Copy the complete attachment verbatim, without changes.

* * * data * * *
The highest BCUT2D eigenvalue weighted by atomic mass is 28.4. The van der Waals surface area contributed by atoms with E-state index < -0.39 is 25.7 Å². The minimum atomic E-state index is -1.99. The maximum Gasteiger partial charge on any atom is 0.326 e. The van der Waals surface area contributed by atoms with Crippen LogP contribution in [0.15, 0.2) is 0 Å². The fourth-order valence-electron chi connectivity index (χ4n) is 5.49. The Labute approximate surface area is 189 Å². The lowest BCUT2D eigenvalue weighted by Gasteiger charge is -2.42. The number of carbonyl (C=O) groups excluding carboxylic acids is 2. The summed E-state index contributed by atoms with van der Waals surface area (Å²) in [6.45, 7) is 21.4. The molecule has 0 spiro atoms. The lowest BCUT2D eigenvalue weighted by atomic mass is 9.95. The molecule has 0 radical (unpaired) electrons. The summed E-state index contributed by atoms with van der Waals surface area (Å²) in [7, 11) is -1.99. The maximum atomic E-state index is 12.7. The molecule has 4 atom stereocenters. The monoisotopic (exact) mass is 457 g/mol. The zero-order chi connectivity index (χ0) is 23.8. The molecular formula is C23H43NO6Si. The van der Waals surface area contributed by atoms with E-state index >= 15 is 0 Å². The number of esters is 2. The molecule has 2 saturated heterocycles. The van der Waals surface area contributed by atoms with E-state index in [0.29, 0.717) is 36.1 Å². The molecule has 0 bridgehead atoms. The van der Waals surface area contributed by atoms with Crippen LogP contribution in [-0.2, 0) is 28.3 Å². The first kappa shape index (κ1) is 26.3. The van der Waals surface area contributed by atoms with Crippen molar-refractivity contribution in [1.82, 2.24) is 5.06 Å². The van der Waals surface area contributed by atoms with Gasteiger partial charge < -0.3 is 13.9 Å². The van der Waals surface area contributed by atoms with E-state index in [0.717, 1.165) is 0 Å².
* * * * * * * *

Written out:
The highest BCUT2D eigenvalue weighted by atomic mass is 28.4. The van der Waals surface area contributed by atoms with E-state index < -0.39 is 25.7 Å². The minimum atomic E-state index is -1.99. The maximum Gasteiger partial charge on any atom is 0.326 e. The van der Waals surface area contributed by atoms with Crippen LogP contribution in [0.15, 0.2) is 0 Å². The fourth-order valence-electron chi connectivity index (χ4n) is 5.49. The Labute approximate surface area is 189 Å². The lowest BCUT2D eigenvalue weighted by Gasteiger charge is -2.42. The number of carbonyl (C=O) groups excluding carboxylic acids is 2. The summed E-state index contributed by atoms with van der Waals surface area (Å²) in [6.45, 7) is 21.4. The molecule has 0 spiro atoms. The lowest BCUT2D eigenvalue weighted by atomic mass is 9.95. The molecule has 0 radical (unpaired) electrons. The summed E-state index contributed by atoms with van der Waals surface area (Å²) in [7, 11) is -1.99. The maximum atomic E-state index is 12.7. The molecule has 4 atom stereocenters. The monoisotopic (exact) mass is 457 g/mol. The zero-order chi connectivity index (χ0) is 23.8. The molecular formula is C23H43NO6Si. The van der Waals surface area contributed by atoms with E-state index >= 15 is 0 Å². The number of esters is 2. The molecule has 2 saturated heterocycles. The van der Waals surface area contributed by atoms with E-state index in [0.29, 0.717) is 36.1 Å². The molecule has 0 bridgehead atoms. The van der Waals surface area contributed by atoms with Crippen LogP contribution in [-0.2, 0) is 28.3 Å². The first kappa shape index (κ1) is 26.3. The van der Waals surface area contributed by atoms with Crippen molar-refractivity contribution in [1.82, 2.24) is 5.06 Å². The van der Waals surface area contributed by atoms with Gasteiger partial charge < -0.3 is 13.9 Å². The van der Waals surface area contributed by atoms with E-state index in [0.717, 1.165) is 0 Å².